LCRD is a NASA payload aboard the US Department of Defense Space Test Program (STPSat-6) satellite. STPSat-6, part of the third mission of the Space Test Program (STP-3), will be launched on the United Launch Alliance Atlas V 551 rocket from the space station at Cape Canaveral in Florida. STP is administered by the US Space Force Center for Space and Rocket Systems.

LCRD is led by Goddard in collaboration with NASA’s Jet Propulsion Laboratory in Southern California and Massachusetts Institute of Technology Lincoln Laboratory. LCRD is funded through NASA’s Space Technology Office Demonstration Mission Program and the Space Communications and Navigation (SCaN) Program under the Office of Human Exploration and Exploitation Missions.





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A revolutionary technique designed to dramatically reduce scattered light in space telescopes

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A revolutionary technique designed to dramatically reduce scattered light in space telescopes


Scattered light decomposition using ultrafast time-of-flight imaging. Credit: Lionel Clermont / Liege Spatial Center / University of Liege.

A team of researchers from the Center for Spatial Spaces of Liege (CSL) of the University of Liege has just developed a method for determining the sources and origin of scattered light in space telescopes. This is a major breakthrough in space technology that will aid in the acquisition of ever more accurate space imagery and the development of ever more efficient space instruments. This research has just been published in the journal. Scientific reports

Space telescopes are becoming more powerful. Technological developments in recent years have made it possible, for example, to observe objects further and further in the Universe or to measure the composition of the Earth’s atmosphere with even greater accuracy. However, there is another factor limiting the performance of these telescopes: stray light. Long known phenomenon: stray light results in light reflections (ghostly reflections between lenses, scattering, etc.), which degrade image quality and often result in blurry images. Until now, the methods for testing and characterizing this scattered light during the telescope design phase have been very limited, making it easy to know if the instrument was sensitive to the phenomenon, forcing engineers to revise all their calculations. in positive cases, leading to significant delays in the commissioning of these advanced tools.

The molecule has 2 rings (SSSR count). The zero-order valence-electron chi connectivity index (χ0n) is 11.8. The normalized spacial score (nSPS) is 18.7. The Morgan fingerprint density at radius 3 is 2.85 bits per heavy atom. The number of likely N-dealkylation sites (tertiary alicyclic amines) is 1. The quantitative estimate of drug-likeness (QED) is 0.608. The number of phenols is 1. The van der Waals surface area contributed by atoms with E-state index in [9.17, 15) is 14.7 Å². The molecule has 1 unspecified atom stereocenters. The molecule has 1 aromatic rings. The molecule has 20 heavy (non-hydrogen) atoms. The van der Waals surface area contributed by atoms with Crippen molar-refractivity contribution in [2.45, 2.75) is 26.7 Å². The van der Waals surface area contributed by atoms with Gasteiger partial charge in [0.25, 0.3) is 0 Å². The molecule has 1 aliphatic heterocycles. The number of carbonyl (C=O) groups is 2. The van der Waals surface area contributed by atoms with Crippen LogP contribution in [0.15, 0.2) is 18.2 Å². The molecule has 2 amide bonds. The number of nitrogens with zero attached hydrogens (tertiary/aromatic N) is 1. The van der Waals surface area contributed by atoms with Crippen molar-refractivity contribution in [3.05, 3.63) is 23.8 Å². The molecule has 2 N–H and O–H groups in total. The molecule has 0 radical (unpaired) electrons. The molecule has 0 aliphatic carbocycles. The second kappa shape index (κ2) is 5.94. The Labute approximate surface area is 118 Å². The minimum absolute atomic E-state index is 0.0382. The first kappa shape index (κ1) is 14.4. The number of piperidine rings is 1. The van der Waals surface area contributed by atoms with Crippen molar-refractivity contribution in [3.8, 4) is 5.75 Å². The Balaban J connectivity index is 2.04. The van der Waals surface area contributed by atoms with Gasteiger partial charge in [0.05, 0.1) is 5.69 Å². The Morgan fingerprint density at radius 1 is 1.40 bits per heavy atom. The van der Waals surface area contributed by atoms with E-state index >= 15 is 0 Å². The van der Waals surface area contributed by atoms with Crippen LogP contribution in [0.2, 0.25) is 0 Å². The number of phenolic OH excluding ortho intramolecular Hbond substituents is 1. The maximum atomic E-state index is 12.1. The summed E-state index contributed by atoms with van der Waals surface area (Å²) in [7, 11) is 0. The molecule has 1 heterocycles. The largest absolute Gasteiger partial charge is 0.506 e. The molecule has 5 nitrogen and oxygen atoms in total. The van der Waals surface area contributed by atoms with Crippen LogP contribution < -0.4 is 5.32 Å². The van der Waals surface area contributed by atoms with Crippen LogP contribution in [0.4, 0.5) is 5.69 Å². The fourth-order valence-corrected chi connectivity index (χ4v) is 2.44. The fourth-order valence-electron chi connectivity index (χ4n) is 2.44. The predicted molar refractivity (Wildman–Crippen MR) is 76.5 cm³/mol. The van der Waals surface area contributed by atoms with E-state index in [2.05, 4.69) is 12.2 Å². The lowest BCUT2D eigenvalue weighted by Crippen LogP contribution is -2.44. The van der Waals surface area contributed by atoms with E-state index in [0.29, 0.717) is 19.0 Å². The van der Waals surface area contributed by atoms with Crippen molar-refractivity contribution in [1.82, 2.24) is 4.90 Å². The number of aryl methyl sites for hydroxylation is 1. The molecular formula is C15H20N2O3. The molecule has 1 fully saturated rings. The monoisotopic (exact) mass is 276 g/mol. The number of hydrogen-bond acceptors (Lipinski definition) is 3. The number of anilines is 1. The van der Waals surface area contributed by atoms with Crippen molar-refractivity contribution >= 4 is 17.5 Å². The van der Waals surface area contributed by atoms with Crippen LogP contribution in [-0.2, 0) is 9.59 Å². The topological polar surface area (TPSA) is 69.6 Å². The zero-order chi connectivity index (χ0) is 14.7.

Over time, various sources of scattered light (ghosts) appear and disappear on the detector. The arrival time is related to the length of the optical path, we can identify each participant and compare them with the theoretical model. Credit: Lionel Clermont / Liege Spatial Center / University of Liege.

Researchers at the Center Spatial de Liège (CSL), in collaboration with the University of Strasbourg, have just developed a revolutionary method to solve this problem using a femtosecond pulsed laser to send light beams to illuminate the telescope. “The scattered light beams take (in a telescope) different optical paths from the beams that form the image,” explains Lionel Clermont, an expert in space optical systems and scattered light at CSL. Thanks to this and with the help of an ultra-fast detector (with a resolution of the order of 10-9 seconds, ie, one thousandth of a millionth of a second), we measure the image and various effects of scattered light at different times. In addition to this decomposition, we can identify each of the participants using their arrival time, which is directly related to the optical path, and thus know the source of the problem. “

CSL engineers demonstrated the effectiveness of this method in an article just published in the journal. Scientific reportsin which they present the first film showing ghostly reflections in a refractive telescope at different times. “We were also able to use these measurements to reverse engineer theoretical models,” says Lionel Clermont, “which will allow, for example, better imaging models in the future.”

By comparing these measurements with numerical models, scientists will now be able to pinpoint the origin of the scattered light and thus act accordingly to improve the system, both by improving equipment and developing correction algorithms.

This method, developed at CSL, is not just a scientific curiosity, it could lead to a small revolution in the field of high-performance space instruments. “We have already received a lot of interest from ESA (European Space Agency) and industrialists in the space sector,” says Marc Georges, metrology and laser expert at CSL and co-author of the study. This method solves an urgent problem that has not been solved until now. “

In the near future, CSL researchers intend to continue developing this method, raise its TRL (Technology Readiness Level) and bring it to an industrial level. Industrial applications are already planned for the FLEX (Fluorescence Explorer) Earth observation telescope, which is part of ESA’s Living Planet program. The researchers hope they can apply this to scientific instruments as well.

Ref: “Scattered Light Characterization Using Ultrafast Time-of-Flight Imaging” by L. Clermont, W. Uring and M. Georges, 12 May 2021, Scientific reports
DOI: 10.1038 / s41598-021-89324-y





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Engineers harvest energy from Wi-Fi signals to power small electronics

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Engineers harvest energy from Wi-Fi signals to power small electronics


The microcircuit contains about 50 torque oscillators. Credit: National University of Singapore.

Researchers have developed a method using torque oscillators to use wireless signals and convert them into energy to power small electronics.